In Tunisia, Egypt, Yemen and now Libya, courageous protesters have braved beatings and hundreds have lost their lives to bring down stubborn, entrenched dictators. It is tempting to put the outbreak of protests in Iraq in this same category. But the story is different in Iraq - and it holds lessons for the rest of the region.

In Iraq, where the United States invested billions of dollars and thousands of lives to give Iraqis space to create a functioning democracy, demonstrators seek not to dispose of an elected prime minister, but rather to force his government to listen to them. This call for action is intense; at least 29 civilians were killed in the country’s first "day of rage" on February 25.

The demands in Iraq are of a different sort from those in the uprisings rippling across the Middle East. Iraqis are calling not for freedom of speech, which they already enjoy, but rather for that speech to be heard. Having achieved access to the ballot box, they now call for access to better government services, such as reliable electricity and water. The rallying cry in Baghdad today is not liberation, but a demand for a democracy that listens.

Recent public opinion research that our firm, Greenberg Quinlan Rosner, conducted for the National Democratic Institute reveals a public that believes democracy is not enough: it must be a democracy in which the leaders really deliver on the people’s needs. In focus groups, we hear voters intensely frustrated that the country’s political leaders and parties took nine months to form a government, during which time every one of the nation’s needs - from security to services - seemed to suffer.

The good news in Iraq: a 61 percent majority believes that a stronger democracy will improve services and their quality of life. But that’s in theory. In reality, voters complain that their politicians and civil servants seem focused on their own jobs and privileges, rather than on the well-being of the people.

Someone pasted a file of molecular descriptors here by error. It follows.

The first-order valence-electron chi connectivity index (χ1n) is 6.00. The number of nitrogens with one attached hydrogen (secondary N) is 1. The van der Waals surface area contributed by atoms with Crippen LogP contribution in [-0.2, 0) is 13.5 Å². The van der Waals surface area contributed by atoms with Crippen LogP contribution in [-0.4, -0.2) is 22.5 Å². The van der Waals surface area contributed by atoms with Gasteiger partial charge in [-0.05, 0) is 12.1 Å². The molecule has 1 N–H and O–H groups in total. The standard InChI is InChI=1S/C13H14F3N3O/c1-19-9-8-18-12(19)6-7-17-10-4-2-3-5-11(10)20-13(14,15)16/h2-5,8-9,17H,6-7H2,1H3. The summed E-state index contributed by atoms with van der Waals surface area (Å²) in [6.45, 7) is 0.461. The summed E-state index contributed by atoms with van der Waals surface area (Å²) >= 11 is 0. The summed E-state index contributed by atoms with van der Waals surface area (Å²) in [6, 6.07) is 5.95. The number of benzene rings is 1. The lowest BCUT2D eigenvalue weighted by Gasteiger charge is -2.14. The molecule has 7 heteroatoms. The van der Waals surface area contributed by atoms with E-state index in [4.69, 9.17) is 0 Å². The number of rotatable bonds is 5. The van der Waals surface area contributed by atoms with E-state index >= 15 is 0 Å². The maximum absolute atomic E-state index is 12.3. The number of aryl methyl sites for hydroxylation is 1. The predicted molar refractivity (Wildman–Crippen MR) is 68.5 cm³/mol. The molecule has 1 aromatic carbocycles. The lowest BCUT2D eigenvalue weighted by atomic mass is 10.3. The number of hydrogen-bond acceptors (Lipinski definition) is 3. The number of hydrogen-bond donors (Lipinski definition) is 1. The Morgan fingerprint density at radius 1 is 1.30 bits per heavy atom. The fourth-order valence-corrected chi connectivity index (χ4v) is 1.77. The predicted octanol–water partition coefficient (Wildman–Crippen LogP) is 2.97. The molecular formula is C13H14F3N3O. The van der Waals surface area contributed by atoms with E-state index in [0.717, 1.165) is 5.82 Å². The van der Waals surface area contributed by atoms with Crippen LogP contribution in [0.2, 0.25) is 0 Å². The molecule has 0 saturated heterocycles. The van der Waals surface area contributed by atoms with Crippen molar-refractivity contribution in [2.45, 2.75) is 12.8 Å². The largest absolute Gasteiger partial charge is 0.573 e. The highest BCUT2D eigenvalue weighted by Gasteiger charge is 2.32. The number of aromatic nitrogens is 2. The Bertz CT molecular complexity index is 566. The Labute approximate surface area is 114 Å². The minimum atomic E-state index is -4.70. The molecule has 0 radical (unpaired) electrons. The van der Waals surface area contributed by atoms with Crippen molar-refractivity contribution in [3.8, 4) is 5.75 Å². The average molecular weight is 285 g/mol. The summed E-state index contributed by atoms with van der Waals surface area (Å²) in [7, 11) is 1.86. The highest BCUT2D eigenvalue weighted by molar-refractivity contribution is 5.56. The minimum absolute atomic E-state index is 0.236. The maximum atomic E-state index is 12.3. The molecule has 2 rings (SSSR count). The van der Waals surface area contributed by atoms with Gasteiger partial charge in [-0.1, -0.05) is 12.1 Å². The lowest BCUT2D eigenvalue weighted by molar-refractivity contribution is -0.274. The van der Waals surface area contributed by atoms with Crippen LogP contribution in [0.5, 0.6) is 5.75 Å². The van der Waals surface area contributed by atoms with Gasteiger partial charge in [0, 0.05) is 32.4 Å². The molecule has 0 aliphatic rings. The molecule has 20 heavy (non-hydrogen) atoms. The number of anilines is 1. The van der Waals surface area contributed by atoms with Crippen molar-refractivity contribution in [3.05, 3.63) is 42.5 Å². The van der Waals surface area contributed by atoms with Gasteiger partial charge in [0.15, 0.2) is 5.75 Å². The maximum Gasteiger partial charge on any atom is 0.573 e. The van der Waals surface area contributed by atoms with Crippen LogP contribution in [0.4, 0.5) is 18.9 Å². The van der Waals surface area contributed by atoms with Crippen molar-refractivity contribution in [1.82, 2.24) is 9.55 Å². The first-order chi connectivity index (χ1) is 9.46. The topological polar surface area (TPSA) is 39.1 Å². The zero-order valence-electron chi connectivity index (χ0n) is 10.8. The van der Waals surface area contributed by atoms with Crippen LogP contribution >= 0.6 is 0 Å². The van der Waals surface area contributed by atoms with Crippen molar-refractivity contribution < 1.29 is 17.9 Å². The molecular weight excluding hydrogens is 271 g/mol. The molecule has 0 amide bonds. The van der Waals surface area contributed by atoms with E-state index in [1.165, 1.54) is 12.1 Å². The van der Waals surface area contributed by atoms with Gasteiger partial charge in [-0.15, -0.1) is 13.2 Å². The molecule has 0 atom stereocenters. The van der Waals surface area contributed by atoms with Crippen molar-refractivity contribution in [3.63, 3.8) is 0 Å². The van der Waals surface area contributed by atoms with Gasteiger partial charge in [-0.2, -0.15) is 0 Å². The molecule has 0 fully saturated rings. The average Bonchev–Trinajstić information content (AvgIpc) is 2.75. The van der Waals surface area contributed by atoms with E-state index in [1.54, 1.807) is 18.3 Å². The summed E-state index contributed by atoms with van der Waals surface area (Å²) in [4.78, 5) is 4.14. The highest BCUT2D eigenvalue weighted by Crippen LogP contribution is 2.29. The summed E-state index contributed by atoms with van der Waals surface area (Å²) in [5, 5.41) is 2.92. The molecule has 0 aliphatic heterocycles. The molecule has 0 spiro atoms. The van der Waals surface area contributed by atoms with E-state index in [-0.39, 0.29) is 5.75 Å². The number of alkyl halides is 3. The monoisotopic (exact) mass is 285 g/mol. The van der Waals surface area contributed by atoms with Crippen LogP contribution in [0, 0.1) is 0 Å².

The voters we interview cite many reasons for believing their elected leaders are focused on themselves, rather than on the people’s needs. They cite the glacial pace of forming a new government. They cite rampant corruption, with positions from sub-cabinet posts to low-level clerks allocated on the basis of patronage, nepotism, or sectarian formulas.

As a woman in one of our Baghdad focus groups said of the country’s politicians and civil servants: “They receive their salaries and take [from] government tenders. No one feels for Iraq and says that he is responsible and that it is haram (forbidden) to take money and see the citizens suffering.”

Last week’s demonstrations for basic services seemed to mark the moment when the patience of such Iraqi citizens ran out.

Prime Minister Nouri al-Maliki, who faces the difficult task of governing a country divided along multiple axes, needs to recognize the nature of the frustrations that are fueling the new protests. So far, his response has been to brand the demonstrators as “Saddamists” and terrorists, and to enact a curfew and restrict movement in Baghdad. That is unlikely to connect with the public’s cry for government responsiveness.

Moreover, indifference to public needs opens the door to dangerous populism. Anti-American cleric Muqtada al-Sadr - whose political party is part of Iraq’s new coalition government - has called for a one-week referendum to take stock of people’s biggest service needs. The current government’s lack of action allows leaders like Sadr to exploit these deep public frustrations.

The Iraqis are not yet finished demonstrating. On Friday March 4, a year after the country’s last elections, thousands more battled water cannons and batons to protest around the country. They promise more to come. Maliki, for his part, has given his ministers 100 days to improve the services they are charged with providing to Iraqis, or face losing their jobs.

This is certainly a step in the right direction. If 100 days pass without significant signs of changes that could improve living conditions for average citizens, one of the region’s few democracies is at risk of destabilization.

There is great hope and drama in the region’s protests for tahrir - “liberation.” Iraq’s protests are a reminder that post-liberation democracies also face the daunting challenge of delivery.

This article is based on focus groups and a survey conducted by Greenberg Quinlan Rosner for the National Democratic Institute from September-November, 2010.

Margaret Havemann is an assistant analyst and Jessica Reis is an analyst at the polling firm Greenberg Quinlan Rosner.